“Pascal the Parrot Passes” by Jim Zola
Pascal the Parrot Passes
The forest molts in sympathy,
an enumeration of binary trees,
the beak wiped clean although it is
already clean. I’ve always hated math
because it adds up to nothing.
Count the lumps on the widow bark.
Weeping. I much prefer
the fibonocci sunflowers
winking in my corpsy garden.
I deadhead the possibilities.
Sometimes I dream my legs are roots
reaching for the discontinuity.
Mostly I sit and count the hours
in hope my dour philosophy
won’t ruffle god’s feathers.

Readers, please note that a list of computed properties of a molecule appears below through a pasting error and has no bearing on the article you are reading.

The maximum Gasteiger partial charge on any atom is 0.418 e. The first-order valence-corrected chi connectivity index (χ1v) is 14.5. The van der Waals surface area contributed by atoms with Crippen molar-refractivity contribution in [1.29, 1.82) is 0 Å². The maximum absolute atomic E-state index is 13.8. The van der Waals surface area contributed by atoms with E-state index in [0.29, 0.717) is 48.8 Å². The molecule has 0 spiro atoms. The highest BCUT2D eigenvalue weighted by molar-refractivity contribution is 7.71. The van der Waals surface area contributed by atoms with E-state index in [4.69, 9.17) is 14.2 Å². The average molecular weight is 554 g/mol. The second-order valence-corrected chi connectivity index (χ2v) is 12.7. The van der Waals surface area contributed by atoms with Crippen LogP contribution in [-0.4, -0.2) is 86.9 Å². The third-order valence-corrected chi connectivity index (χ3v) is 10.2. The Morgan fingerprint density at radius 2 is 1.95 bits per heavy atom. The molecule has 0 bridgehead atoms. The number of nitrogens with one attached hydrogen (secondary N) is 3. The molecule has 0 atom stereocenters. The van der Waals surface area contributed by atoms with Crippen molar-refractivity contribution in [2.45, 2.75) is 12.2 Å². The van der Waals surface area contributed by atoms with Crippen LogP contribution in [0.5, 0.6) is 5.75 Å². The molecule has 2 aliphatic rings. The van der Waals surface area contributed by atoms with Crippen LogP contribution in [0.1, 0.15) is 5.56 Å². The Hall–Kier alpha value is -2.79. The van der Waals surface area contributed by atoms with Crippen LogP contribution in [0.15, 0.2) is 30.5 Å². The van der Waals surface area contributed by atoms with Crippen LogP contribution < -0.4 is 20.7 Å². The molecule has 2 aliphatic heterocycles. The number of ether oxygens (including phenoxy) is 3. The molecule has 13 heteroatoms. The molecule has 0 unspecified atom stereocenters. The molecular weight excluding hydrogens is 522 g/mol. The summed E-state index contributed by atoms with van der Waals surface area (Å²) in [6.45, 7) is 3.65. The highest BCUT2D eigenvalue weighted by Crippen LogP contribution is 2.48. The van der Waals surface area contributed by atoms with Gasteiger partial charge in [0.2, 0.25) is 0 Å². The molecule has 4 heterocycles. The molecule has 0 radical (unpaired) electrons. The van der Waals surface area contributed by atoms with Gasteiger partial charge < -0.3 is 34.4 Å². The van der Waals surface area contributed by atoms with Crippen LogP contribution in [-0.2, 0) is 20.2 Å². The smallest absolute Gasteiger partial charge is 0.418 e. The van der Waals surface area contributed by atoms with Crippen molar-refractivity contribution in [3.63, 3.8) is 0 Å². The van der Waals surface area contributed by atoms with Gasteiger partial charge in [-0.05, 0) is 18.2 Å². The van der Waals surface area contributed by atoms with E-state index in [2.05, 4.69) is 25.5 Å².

Jim Zola has worked in a warehouse, as a security guard, in a bookstore, as a teacher for deaf children, as a toy designer for Fisher Price, and currently as a children’s librarian. Published in many journals through the years, his publications include a chapbook — The One Hundred Bones of Weather (Blue Pitcher Press) — and a full length poetry collection — What Glorious Possibilities (Aldrich Press). He currently lives in Greensboro, NC.